According to one aspect of the invention, there is provided a method of preparing a thermosettable resin intermediate for binding agglomerated particulate matter into useful products which comprises adjusting the pH of an aqueous dispersion of a glucose-containing reducing sugar and a denaturable lysine-containing protein to a pH level between 7 and 14 by adding an ammoniating agent to the dispersion to obtain a resin intermediate prior to admixing with the particulate matter. According to another aspect of the invention, there is provided a method of preparing agglomerated products from particulate matter and a thermosettable resin comprising the steps of: a) admixing to the particulate matter an aqueous dispersion of a thermosettable resin intermediate prepared as set forth above to form a thick and viscid admixture, b) shaping the admixture into formed green agglomerates by employing a suitable means for agglomerate forming, and c) drying the formed green agglomerates to fix the particulate matter in coherent and strong shaped products.

According to yet another aspect of the invention, there is provided a thermosetting resin composition prepared by adjusting the pH of a dispersion of a glucose-containing reducing sugar and a denaturable lysine-containing protein with a amount of ammonia sufficient to raise the pH level to between 7 and 14 to obtain a resin intermediate and then heating the intermediate to a temperature in the range of 190°C to 260°C until the resin intermediate polymerizes into a thermoset resin.

The invention may provide a method for combining two classes of marginal value materials, dairy processing wastes and discarded coal fines, into commercially useful fuel agglomerates that are durable and weather resistant. The invention may also provide a novel and inexpensive thermosetting resin which can be readily utilized as a particulate binder in conventional industrial agglomeration processes and equipment. Preferably, the invention provides a stable thermosettable resin intermediate that is composed essentially of dairy wastes such as whey and its lactose-protein containing derivatives.

Then invention may be accomplished by transforming the normally water soluble and dispersible constituents of dairy wastes into a liquid substance that will, once dried and set, form a strong, insoluble polymeric resin.

The elaborate physical changes and chemical reactions that accompany the ammoniation of a lactose- protein dispersion, i.e., the predisposition of lactose to spontaneous mutarotation, the denaturation of the whey proteins, and the resulting condensation of the newly accessible amino acid compounds with a constantly replenishable supply of glucose aldehydes, produce a stable resin intermediate. The intermediate thus prepared shows evidence of having undergone the early stages(s) of the Maillard reaction and is in a condition to proceed, when sufficiently heated, along an optimized advanced stage Maillard reaction pathway to a terminal polymeric compound that is infusible, insoluble and black. 10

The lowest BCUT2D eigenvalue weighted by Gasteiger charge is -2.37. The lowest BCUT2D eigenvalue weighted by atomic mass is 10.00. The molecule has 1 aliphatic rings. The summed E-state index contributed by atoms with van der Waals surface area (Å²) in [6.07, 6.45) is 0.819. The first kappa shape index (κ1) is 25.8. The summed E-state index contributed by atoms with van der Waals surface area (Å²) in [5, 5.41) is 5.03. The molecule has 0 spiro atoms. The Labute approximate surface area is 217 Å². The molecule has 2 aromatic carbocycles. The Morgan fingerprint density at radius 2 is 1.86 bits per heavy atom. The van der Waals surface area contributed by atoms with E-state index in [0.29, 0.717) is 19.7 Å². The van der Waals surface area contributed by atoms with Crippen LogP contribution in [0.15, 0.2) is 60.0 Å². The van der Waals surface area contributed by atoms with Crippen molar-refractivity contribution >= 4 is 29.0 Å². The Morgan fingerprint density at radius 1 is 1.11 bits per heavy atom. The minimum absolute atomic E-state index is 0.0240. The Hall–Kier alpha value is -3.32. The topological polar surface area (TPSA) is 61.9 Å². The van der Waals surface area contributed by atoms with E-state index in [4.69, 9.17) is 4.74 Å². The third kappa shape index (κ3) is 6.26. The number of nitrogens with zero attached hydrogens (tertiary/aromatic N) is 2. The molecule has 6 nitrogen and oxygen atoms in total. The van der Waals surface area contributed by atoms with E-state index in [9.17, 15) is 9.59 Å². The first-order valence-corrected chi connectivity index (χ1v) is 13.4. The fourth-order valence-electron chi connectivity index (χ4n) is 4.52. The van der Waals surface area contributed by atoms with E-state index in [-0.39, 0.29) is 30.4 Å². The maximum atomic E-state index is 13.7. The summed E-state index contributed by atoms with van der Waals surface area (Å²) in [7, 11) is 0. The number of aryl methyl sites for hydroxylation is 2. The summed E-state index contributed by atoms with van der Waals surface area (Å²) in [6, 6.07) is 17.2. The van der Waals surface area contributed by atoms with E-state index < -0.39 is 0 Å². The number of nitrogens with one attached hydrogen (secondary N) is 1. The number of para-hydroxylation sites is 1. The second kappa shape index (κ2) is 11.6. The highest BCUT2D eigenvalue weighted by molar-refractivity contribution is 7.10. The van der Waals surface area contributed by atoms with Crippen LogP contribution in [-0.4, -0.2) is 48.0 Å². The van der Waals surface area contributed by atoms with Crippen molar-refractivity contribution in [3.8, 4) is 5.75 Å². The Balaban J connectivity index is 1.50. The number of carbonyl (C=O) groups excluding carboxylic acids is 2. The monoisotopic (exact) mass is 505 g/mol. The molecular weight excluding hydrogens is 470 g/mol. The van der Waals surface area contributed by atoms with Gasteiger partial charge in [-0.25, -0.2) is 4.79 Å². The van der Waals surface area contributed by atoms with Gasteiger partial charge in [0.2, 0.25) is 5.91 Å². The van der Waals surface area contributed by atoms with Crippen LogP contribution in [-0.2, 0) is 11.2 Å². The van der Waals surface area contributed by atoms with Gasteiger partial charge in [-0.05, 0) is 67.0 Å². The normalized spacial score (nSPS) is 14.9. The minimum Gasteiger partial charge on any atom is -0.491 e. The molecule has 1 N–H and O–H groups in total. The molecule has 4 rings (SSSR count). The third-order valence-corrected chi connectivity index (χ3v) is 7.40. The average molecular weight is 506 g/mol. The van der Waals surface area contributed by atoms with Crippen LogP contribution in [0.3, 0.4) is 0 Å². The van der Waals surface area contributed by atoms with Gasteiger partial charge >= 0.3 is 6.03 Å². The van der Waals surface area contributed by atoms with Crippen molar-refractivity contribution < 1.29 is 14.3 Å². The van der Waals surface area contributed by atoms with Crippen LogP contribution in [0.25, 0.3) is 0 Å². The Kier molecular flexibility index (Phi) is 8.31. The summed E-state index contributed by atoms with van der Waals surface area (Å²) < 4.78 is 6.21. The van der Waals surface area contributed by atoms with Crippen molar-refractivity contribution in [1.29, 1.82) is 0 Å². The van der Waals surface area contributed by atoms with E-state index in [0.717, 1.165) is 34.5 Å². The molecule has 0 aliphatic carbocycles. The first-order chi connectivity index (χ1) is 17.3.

An insoluble polymer is not produced from a dispersion that has been alkalized with a base material other than ammonia, or if either the lactose or the protein is not present in the dispersion. The specificity of ammonia in combination with lactose and the protein compounds, togetherwith its ability to participate in the formation of the melanoidins, is apparently fundamental to this high temperature, resin forming, Maillard reaction. The term ammonia as used herein is intended to include not only ammonium hydroxide as cited in the examples below, but the other common forms of the compound: anhydrous ammonia and ammonia gas.

When used as an ingredient in a resin intermediate dispersion no distinction as to origin is necessary between sweet and acid whey, or as to the physical form of the derivative raw materials; liquids, concentrates and dry powders that are the standard product forms in the milk processing industry all perform equally well and, when adjusted for water and whe protein content, are considered interchangeable. The shelf life of the liquid forms of the resin intermediate is extende indefinitely if the dairy raw material is pastuerized prior t ammoniation, ,όr the liquid intermediate is stored at temperature of 5°C or below. A dry reconstitutable powder for of the intermediate can be obtained from the aqueous dispersio by conventional water removal means such as spray-drying o evaporation.

The fully polymerized intermediate has been found to b useful as a durable and insoluble binder for sand, mineral ores metal powders and other finely divided materials, in addition t coal fines. Prior Art